MADRID (AP) — Protesters including brothel owners and sex workers protested outside the Spanish Parliament on Monday over a bill that would penalize clients of prostitution and owners of sex clubs or pimps with sentences of up to 4 years in prison.
The bill backed by the left-wing ruling party, the PSOE, proposes to broaden the definition of pimping, not making the exploitation of a prostitute a necessity but a mere business relationship. For the first time in Spain, this would also penalize customers.
Protesters wore face masks and used bright red umbrellas to conceal their identities.
“We ask the Socialist Party to withdraw the bill, which implies a real abolition of prostitution and condemns us to work underground,” said Susana Pastor, president of the Platform Against Abolition. She owns an apartment in Valencia where women rent rooms to offer sexual services.
“I came here today to protect my job,” said one protester, Sandra, a single mother who has worked in sex for 12 years.
But the new sex workers’ union, Otras, did not back Monday’s protest because sex club owners organized it.
“They don’t care about the rights of sex workers at all,” Otras secretary general Concha Borrell told The Associated Press.
Borrell demands legal contracts for sex workers and estimates there are around 200,000 in Spain.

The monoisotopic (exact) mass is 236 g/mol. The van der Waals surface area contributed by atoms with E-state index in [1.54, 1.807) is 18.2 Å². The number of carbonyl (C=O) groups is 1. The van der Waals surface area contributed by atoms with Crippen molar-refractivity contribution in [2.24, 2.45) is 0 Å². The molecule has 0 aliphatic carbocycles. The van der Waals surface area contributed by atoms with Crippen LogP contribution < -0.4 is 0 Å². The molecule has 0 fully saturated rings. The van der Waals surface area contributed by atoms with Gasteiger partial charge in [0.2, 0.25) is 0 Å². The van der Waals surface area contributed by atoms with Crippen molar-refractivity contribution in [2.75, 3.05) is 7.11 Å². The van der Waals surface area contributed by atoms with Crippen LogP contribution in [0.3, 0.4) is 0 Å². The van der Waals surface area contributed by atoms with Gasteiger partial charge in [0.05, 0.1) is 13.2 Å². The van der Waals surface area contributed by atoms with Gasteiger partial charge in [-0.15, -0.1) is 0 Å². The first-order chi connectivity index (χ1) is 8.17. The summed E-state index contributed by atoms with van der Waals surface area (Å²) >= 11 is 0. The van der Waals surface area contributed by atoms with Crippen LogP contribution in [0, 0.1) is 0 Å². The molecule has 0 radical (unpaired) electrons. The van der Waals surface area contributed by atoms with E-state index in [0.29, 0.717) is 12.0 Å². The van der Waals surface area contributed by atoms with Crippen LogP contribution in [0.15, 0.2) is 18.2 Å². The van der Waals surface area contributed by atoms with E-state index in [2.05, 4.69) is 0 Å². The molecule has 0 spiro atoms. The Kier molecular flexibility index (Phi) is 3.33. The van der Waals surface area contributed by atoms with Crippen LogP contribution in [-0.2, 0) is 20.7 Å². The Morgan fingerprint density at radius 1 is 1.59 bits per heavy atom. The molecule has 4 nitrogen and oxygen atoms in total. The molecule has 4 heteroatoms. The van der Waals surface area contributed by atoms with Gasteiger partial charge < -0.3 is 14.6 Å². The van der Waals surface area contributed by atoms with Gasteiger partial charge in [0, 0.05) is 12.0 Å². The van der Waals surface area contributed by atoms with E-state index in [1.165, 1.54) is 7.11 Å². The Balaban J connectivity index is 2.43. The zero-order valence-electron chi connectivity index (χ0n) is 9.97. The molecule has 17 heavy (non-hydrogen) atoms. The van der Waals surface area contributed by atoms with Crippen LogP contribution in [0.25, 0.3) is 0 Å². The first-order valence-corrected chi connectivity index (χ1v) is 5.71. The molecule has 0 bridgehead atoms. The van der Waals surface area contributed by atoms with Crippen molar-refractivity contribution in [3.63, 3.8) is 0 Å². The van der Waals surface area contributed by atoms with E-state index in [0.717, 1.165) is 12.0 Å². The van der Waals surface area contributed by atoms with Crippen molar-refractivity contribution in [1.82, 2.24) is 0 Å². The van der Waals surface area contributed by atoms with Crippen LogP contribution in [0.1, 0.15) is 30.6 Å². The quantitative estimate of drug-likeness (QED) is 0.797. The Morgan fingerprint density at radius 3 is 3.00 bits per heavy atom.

Otras and sex business owners deny official government data that 90% of sex work in the country is forced. According to police, 491 victims of trafficking and sexual exploitation were rescued in Spain in 2021.
At the European level, the European Parliament estimates that there are up to 180,000 victims of trafficking exploited in prostitution and that the industry generates 10.8 billion euros ($10.9 billion) a year in the block.
Spain is considered to have one of the most lax legal frameworks on prostitution in Europe, only punishing where exploitation or abuse can be proven. The proposed bill would punish both clients and facilitators. It still has to go through parliament.
Spain also recently banned advertising for prostitution.
This story corrects the EU figure to €10.8 billion, not millions, per year.
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